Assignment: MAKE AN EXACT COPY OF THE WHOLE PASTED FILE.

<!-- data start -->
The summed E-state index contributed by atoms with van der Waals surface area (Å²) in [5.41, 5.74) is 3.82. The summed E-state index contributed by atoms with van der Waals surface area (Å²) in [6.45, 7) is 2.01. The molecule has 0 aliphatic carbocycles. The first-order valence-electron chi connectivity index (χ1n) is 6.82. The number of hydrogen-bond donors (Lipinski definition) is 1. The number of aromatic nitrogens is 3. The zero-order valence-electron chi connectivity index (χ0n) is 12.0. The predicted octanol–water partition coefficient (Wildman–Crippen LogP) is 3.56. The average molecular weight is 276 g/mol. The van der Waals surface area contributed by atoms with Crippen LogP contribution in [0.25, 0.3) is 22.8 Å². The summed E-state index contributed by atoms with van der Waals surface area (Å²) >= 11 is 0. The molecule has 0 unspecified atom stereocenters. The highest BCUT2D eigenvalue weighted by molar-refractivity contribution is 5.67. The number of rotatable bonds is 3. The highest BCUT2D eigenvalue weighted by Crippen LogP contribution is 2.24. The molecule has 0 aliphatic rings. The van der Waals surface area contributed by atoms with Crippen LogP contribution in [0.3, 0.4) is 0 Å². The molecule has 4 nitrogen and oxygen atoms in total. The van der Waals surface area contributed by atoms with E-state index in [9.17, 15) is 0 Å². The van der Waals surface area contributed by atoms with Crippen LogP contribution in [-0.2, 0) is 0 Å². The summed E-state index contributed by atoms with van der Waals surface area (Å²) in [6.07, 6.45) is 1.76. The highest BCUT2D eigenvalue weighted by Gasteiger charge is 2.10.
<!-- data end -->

The summed E-state index contributed by atoms with van der Waals surface area (Å²) in [5.41, 5.74) is 3.82. The summed E-state index contributed by atoms with van der Waals surface area (Å²) in [6.45, 7) is 2.01. The molecule has 0 aliphatic carbocycles. The first-order valence-electron chi connectivity index (χ1n) is 6.82. The number of hydrogen-bond donors (Lipinski definition) is 1. The number of aromatic nitrogens is 3. The zero-order valence-electron chi connectivity index (χ0n) is 12.0. The predicted octanol–water partition coefficient (Wildman–Crippen LogP) is 3.56. The average molecular weight is 276 g/mol. The van der Waals surface area contributed by atoms with Crippen LogP contribution in [0.25, 0.3) is 22.8 Å². The summed E-state index contributed by atoms with van der Waals surface area (Å²) >= 11 is 0. The molecule has 0 unspecified atom stereocenters. The highest BCUT2D eigenvalue weighted by molar-refractivity contribution is 5.67. The number of rotatable bonds is 3. The highest BCUT2D eigenvalue weighted by Crippen LogP contribution is 2.24. The molecule has 0 aliphatic rings. The van der Waals surface area contributed by atoms with Crippen LogP contribution in [0.3, 0.4) is 0 Å². The molecule has 4 nitrogen and oxygen atoms in total. The van der Waals surface area contributed by atoms with E-state index in [9.17, 15) is 0 Å². The van der Waals surface area contributed by atoms with Crippen LogP contribution in [-0.2, 0) is 0 Å². The summed E-state index contributed by atoms with van der Waals surface area (Å²) in [6.07, 6.45) is 1.76. The highest BCUT2D eigenvalue weighted by Gasteiger charge is 2.10.